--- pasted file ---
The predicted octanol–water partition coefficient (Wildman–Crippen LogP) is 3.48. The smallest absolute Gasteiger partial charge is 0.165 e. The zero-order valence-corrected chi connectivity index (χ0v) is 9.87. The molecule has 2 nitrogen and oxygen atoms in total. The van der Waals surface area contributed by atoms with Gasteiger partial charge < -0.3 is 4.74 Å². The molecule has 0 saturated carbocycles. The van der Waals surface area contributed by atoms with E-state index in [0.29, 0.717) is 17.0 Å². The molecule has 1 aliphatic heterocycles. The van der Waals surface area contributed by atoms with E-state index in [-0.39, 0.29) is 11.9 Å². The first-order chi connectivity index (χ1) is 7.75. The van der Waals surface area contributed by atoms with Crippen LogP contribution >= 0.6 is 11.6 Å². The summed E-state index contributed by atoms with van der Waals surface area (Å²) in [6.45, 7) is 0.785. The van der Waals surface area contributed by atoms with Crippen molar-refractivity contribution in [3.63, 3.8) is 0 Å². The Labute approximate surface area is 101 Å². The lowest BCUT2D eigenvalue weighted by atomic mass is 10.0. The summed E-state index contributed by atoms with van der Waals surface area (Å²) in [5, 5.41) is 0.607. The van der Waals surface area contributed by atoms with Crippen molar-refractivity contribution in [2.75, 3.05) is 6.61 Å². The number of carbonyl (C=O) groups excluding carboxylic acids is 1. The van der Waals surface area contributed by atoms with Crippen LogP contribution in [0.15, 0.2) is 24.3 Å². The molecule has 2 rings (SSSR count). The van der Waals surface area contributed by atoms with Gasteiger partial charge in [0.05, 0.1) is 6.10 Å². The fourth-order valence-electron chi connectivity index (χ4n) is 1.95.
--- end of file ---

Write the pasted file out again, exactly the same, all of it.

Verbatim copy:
The predicted octanol–water partition coefficient (Wildman–Crippen LogP) is 3.48. The smallest absolute Gasteiger partial charge is 0.165 e. The zero-order valence-corrected chi connectivity index (χ0v) is 9.87. The molecule has 2 nitrogen and oxygen atoms in total. The van der Waals surface area contributed by atoms with Gasteiger partial charge < -0.3 is 4.74 Å². The molecule has 0 saturated carbocycles. The van der Waals surface area contributed by atoms with E-state index in [0.29, 0.717) is 17.0 Å². The molecule has 1 aliphatic heterocycles. The van der Waals surface area contributed by atoms with E-state index in [-0.39, 0.29) is 11.9 Å². The first-order chi connectivity index (χ1) is 7.75. The van der Waals surface area contributed by atoms with Crippen LogP contribution >= 0.6 is 11.6 Å². The summed E-state index contributed by atoms with van der Waals surface area (Å²) in [6.45, 7) is 0.785. The van der Waals surface area contributed by atoms with Crippen molar-refractivity contribution in [3.63, 3.8) is 0 Å². The Labute approximate surface area is 101 Å². The lowest BCUT2D eigenvalue weighted by atomic mass is 10.0. The summed E-state index contributed by atoms with van der Waals surface area (Å²) in [5, 5.41) is 0.607. The van der Waals surface area contributed by atoms with Crippen molar-refractivity contribution in [2.75, 3.05) is 6.61 Å². The number of carbonyl (C=O) groups excluding carboxylic acids is 1. The van der Waals surface area contributed by atoms with Crippen LogP contribution in [0.15, 0.2) is 24.3 Å². The molecule has 2 rings (SSSR count). The van der Waals surface area contributed by atoms with Gasteiger partial charge in [0.05, 0.1) is 6.10 Å². The fourth-order valence-electron chi connectivity index (χ4n) is 1.95.